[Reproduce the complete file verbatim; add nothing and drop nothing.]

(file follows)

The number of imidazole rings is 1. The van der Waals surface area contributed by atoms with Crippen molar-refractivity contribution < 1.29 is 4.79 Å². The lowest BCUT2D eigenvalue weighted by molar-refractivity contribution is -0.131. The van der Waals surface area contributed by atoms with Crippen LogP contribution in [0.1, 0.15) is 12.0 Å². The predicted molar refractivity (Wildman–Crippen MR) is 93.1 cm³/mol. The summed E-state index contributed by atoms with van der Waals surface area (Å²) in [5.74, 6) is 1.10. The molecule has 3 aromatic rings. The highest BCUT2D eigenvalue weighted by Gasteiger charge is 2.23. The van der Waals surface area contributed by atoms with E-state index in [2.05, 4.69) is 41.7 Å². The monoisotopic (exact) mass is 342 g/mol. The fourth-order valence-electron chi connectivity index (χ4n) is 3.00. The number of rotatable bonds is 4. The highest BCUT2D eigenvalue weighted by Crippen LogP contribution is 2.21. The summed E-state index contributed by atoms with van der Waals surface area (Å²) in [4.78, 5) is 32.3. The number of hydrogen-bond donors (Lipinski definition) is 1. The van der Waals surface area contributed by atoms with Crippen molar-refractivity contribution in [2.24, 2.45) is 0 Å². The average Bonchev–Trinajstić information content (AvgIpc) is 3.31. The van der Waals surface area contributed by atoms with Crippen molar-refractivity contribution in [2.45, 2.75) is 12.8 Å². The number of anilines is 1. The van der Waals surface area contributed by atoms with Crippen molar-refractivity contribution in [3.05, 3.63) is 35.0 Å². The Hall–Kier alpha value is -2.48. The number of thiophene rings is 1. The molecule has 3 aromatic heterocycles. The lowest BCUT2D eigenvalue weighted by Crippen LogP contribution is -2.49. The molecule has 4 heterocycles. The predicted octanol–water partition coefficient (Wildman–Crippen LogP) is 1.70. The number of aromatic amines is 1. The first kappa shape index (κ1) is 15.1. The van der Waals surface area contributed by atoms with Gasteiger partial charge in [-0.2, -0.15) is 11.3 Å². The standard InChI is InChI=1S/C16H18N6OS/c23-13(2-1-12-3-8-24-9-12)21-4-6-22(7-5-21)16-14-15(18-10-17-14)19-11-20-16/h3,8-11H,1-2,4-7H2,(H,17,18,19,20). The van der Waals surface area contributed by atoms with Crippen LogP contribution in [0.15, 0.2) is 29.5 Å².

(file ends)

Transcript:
The number of imidazole rings is 1. The van der Waals surface area contributed by atoms with Crippen molar-refractivity contribution < 1.29 is 4.79 Å². The lowest BCUT2D eigenvalue weighted by molar-refractivity contribution is -0.131. The van der Waals surface area contributed by atoms with Crippen LogP contribution in [0.1, 0.15) is 12.0 Å². The predicted molar refractivity (Wildman–Crippen MR) is 93.1 cm³/mol. The summed E-state index contributed by atoms with van der Waals surface area (Å²) in [5.74, 6) is 1.10. The molecule has 3 aromatic rings. The highest BCUT2D eigenvalue weighted by Gasteiger charge is 2.23. The van der Waals surface area contributed by atoms with E-state index in [2.05, 4.69) is 41.7 Å². The monoisotopic (exact) mass is 342 g/mol. The fourth-order valence-electron chi connectivity index (χ4n) is 3.00. The number of rotatable bonds is 4. The highest BCUT2D eigenvalue weighted by Crippen LogP contribution is 2.21. The summed E-state index contributed by atoms with van der Waals surface area (Å²) in [4.78, 5) is 32.3. The number of hydrogen-bond donors (Lipinski definition) is 1. The van der Waals surface area contributed by atoms with Crippen molar-refractivity contribution in [2.24, 2.45) is 0 Å². The average Bonchev–Trinajstić information content (AvgIpc) is 3.31. The van der Waals surface area contributed by atoms with Crippen molar-refractivity contribution in [2.45, 2.75) is 12.8 Å². The number of anilines is 1. The van der Waals surface area contributed by atoms with Crippen molar-refractivity contribution in [3.05, 3.63) is 35.0 Å². The Hall–Kier alpha value is -2.48. The number of thiophene rings is 1. The molecule has 3 aromatic heterocycles. The lowest BCUT2D eigenvalue weighted by Crippen LogP contribution is -2.49. The molecule has 4 heterocycles. The predicted octanol–water partition coefficient (Wildman–Crippen LogP) is 1.70. The number of aromatic amines is 1. The first kappa shape index (κ1) is 15.1. The van der Waals surface area contributed by atoms with Gasteiger partial charge in [-0.2, -0.15) is 11.3 Å². The standard InChI is InChI=1S/C16H18N6OS/c23-13(2-1-12-3-8-24-9-12)21-4-6-22(7-5-21)16-14-15(18-10-17-14)19-11-20-16/h3,8-11H,1-2,4-7H2,(H,17,18,19,20). The van der Waals surface area contributed by atoms with Crippen LogP contribution in [0.15, 0.2) is 29.5 Å².